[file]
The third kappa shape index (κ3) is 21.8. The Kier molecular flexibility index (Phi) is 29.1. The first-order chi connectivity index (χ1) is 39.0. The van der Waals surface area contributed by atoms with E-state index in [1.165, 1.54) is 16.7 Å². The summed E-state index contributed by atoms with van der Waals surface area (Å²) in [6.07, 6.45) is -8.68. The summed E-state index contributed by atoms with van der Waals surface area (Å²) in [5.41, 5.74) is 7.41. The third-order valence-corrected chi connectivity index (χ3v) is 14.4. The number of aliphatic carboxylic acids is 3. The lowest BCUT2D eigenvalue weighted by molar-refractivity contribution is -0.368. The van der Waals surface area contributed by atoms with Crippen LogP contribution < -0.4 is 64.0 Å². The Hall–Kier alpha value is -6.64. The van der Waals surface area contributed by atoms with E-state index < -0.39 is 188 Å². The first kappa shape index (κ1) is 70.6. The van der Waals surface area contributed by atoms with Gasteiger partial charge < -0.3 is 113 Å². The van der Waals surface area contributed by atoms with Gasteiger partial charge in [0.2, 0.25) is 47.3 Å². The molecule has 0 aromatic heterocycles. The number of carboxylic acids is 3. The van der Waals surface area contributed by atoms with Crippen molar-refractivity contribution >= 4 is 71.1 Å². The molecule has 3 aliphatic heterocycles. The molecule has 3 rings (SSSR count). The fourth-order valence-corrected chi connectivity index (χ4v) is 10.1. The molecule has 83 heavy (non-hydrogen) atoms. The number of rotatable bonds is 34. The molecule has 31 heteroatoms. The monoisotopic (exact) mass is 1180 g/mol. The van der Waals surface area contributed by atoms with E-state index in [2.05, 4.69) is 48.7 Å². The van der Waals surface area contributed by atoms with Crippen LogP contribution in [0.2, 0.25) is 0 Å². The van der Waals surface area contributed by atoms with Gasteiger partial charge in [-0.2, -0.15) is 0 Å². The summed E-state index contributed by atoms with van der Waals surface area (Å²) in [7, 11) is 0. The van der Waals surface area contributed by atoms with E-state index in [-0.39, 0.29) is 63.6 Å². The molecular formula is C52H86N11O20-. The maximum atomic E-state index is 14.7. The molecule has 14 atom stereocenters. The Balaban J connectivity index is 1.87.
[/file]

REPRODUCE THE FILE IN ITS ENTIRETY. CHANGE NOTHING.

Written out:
The third kappa shape index (κ3) is 21.8. The Kier molecular flexibility index (Phi) is 29.1. The first-order chi connectivity index (χ1) is 39.0. The van der Waals surface area contributed by atoms with E-state index in [1.165, 1.54) is 16.7 Å². The summed E-state index contributed by atoms with van der Waals surface area (Å²) in [6.07, 6.45) is -8.68. The summed E-state index contributed by atoms with van der Waals surface area (Å²) in [5.41, 5.74) is 7.41. The third-order valence-corrected chi connectivity index (χ3v) is 14.4. The number of aliphatic carboxylic acids is 3. The lowest BCUT2D eigenvalue weighted by molar-refractivity contribution is -0.368. The van der Waals surface area contributed by atoms with Crippen LogP contribution < -0.4 is 64.0 Å². The Hall–Kier alpha value is -6.64. The van der Waals surface area contributed by atoms with E-state index < -0.39 is 188 Å². The first kappa shape index (κ1) is 70.6. The van der Waals surface area contributed by atoms with Gasteiger partial charge < -0.3 is 113 Å². The van der Waals surface area contributed by atoms with Gasteiger partial charge in [0.2, 0.25) is 47.3 Å². The molecule has 0 aromatic heterocycles. The number of carboxylic acids is 3. The van der Waals surface area contributed by atoms with Crippen molar-refractivity contribution >= 4 is 71.1 Å². The molecule has 3 aliphatic heterocycles. The molecule has 3 rings (SSSR count). The fourth-order valence-corrected chi connectivity index (χ4v) is 10.1. The molecule has 83 heavy (non-hydrogen) atoms. The number of rotatable bonds is 34. The molecule has 31 heteroatoms. The monoisotopic (exact) mass is 1180 g/mol. The van der Waals surface area contributed by atoms with E-state index in [2.05, 4.69) is 48.7 Å². The van der Waals surface area contributed by atoms with Crippen LogP contribution in [0.2, 0.25) is 0 Å². The van der Waals surface area contributed by atoms with Gasteiger partial charge in [-0.2, -0.15) is 0 Å². The summed E-state index contributed by atoms with van der Waals surface area (Å²) in [7, 11) is 0. The van der Waals surface area contributed by atoms with E-state index in [-0.39, 0.29) is 63.6 Å². The molecular formula is C52H86N11O20-. The maximum atomic E-state index is 14.7. The molecule has 14 atom stereocenters. The Balaban J connectivity index is 1.87.